Regulatory policy

Colombia Impact Update: What Happened Next?


Colombia Impact Update: Banner

Read here the full report and impact update


What was the problem?: Users of communication services in Colombia were often paying more for services or subscribed to services and products that failed to meet their expectation.


How was the problem addressed? : In 2015, the OECD, working with the Colombian Communications Regulator (CRC), constructed a multi-disciplinary team of experts and behavioural scientists to apply an inductive approach to re-designing the regulatory regime to protect consumers. The team utilised information from 25 consumer psychology experiments conducted by the Konrad Lorenz University Foundation (KLUF) across 17 regions of Colombia with 3 700 responses. The solutions by the OECD team were tested by CRC using both quantitative and qualitative methods to see which options best fit users’ needs and behaviours. The new draft resolution “Establishing the New Regime of the Protection of the Rights of Users of Communications Services” was then opened for public consultation from May to August 2016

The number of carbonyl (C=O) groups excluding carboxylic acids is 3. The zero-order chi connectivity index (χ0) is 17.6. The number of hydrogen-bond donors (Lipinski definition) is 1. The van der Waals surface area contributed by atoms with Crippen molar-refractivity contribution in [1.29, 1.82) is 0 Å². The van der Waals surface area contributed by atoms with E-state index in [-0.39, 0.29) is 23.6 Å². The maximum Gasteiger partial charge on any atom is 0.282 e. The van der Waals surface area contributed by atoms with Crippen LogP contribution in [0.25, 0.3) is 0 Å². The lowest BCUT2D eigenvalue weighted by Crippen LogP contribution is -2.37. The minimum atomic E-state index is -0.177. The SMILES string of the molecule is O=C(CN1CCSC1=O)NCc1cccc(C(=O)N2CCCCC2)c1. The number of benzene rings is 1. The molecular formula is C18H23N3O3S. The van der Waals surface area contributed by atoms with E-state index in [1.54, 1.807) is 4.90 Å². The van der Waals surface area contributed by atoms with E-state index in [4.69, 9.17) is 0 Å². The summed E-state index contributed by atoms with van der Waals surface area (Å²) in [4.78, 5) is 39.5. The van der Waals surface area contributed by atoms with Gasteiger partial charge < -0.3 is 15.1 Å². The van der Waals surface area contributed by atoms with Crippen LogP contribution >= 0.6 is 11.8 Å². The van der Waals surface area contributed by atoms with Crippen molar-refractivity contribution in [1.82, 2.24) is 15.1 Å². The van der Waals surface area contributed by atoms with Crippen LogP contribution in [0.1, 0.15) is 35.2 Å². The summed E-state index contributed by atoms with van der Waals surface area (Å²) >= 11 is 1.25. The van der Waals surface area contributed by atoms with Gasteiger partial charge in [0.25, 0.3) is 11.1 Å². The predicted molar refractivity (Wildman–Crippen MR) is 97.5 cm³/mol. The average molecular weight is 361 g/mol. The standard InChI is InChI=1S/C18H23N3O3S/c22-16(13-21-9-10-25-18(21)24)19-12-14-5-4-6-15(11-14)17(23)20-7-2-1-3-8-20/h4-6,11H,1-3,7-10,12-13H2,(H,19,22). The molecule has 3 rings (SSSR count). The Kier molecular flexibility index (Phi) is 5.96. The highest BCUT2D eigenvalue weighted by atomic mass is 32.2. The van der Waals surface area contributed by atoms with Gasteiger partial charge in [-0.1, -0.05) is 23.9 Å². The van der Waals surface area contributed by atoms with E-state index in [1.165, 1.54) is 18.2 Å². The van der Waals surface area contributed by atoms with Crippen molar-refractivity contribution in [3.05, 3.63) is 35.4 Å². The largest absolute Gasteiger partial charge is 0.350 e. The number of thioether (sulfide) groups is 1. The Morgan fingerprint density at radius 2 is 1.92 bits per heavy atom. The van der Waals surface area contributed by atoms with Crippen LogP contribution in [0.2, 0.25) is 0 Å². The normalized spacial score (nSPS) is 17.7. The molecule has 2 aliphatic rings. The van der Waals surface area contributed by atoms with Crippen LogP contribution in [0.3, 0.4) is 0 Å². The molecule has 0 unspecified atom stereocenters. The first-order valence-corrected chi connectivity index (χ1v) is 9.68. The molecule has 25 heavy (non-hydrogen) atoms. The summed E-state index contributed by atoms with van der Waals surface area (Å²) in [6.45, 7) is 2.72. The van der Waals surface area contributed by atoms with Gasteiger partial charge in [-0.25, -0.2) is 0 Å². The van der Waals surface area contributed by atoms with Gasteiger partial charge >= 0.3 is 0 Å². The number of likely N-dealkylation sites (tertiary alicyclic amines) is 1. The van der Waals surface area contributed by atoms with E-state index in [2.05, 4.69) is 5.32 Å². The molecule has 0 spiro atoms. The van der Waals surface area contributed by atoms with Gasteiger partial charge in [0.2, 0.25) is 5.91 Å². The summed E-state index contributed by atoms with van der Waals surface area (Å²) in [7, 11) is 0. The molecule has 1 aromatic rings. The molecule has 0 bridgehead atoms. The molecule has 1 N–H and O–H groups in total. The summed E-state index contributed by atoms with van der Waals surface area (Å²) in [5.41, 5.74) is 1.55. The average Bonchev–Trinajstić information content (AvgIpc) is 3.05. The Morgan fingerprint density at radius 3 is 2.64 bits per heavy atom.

What were the results: As of 1 September 2017, the new behaviourally informed consumer ptotection regime was implemented, including:

1. Simplified contract information: Simplified to be read in 12 minutes

Colombia Impact Update 1: Analysis

2. Consumer usage mechanisms: Make salient and standardised usage patterns on bills to promote needs-based decisions

3. Bundling and contract information: Allowing easier comparisons of telecommunication plans

Colombia Impact Update 2. New Rule


4. User satisfaction indicator: Customer care as a resource for good decision making

Read here the full report and impact update


INTERESTED IN READING over 100 case studies showing the application of behavioural insights to public policy around the world?


Thumbnail: Behavioural Insights

The OECD publication Behavioural Insights and Public Policy: Lessons from Around the World presents the results of a first-of-its-kind survey of behavioural insights units around the world.

This report discusses the use and reach of behavioural insights, drawing on a comprehensive collection of case studies from across the world and policy sectors, including consumer protection, education, energy, environment, finance, health and safety, labour market policies, public service delivery, taxes and telecommunications. It suggests ways to ensure that this experimental approach can be successfully and sustainably used as a public policy tool.


 For more information, contact Mr. James Drummond.



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